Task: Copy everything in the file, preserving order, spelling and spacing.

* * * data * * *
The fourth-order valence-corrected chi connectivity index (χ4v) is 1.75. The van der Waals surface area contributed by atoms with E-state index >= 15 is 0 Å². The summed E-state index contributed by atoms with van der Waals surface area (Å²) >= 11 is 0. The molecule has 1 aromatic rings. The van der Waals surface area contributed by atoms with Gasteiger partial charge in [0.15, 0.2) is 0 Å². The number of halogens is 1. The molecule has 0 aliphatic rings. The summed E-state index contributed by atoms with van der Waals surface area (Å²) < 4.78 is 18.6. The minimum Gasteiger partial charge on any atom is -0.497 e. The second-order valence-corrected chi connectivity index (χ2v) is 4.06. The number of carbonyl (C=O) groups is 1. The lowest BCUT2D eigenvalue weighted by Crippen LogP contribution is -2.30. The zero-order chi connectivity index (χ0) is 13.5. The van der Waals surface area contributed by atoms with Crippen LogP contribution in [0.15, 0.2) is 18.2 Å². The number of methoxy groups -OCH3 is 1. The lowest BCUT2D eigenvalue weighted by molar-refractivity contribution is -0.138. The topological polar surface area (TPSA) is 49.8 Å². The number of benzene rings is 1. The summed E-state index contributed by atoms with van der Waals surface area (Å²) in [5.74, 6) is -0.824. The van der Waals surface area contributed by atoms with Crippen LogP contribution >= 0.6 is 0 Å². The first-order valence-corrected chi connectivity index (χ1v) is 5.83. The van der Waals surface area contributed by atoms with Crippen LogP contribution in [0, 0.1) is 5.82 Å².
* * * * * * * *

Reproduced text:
The fourth-order valence-corrected chi connectivity index (χ4v) is 1.75. The van der Waals surface area contributed by atoms with E-state index >= 15 is 0 Å². The summed E-state index contributed by atoms with van der Waals surface area (Å²) >= 11 is 0. The molecule has 1 aromatic rings. The van der Waals surface area contributed by atoms with Gasteiger partial charge in [0.15, 0.2) is 0 Å². The number of halogens is 1. The molecule has 0 aliphatic rings. The summed E-state index contributed by atoms with van der Waals surface area (Å²) < 4.78 is 18.6. The minimum Gasteiger partial charge on any atom is -0.497 e. The second-order valence-corrected chi connectivity index (χ2v) is 4.06. The number of carbonyl (C=O) groups is 1. The lowest BCUT2D eigenvalue weighted by Crippen LogP contribution is -2.30. The zero-order chi connectivity index (χ0) is 13.5. The van der Waals surface area contributed by atoms with Crippen LogP contribution in [0.15, 0.2) is 18.2 Å². The number of methoxy groups -OCH3 is 1. The lowest BCUT2D eigenvalue weighted by molar-refractivity contribution is -0.138. The topological polar surface area (TPSA) is 49.8 Å². The number of benzene rings is 1. The summed E-state index contributed by atoms with van der Waals surface area (Å²) in [5.74, 6) is -0.824. The van der Waals surface area contributed by atoms with Crippen LogP contribution >= 0.6 is 0 Å². The first-order valence-corrected chi connectivity index (χ1v) is 5.83. The van der Waals surface area contributed by atoms with Crippen LogP contribution in [0, 0.1) is 5.82 Å².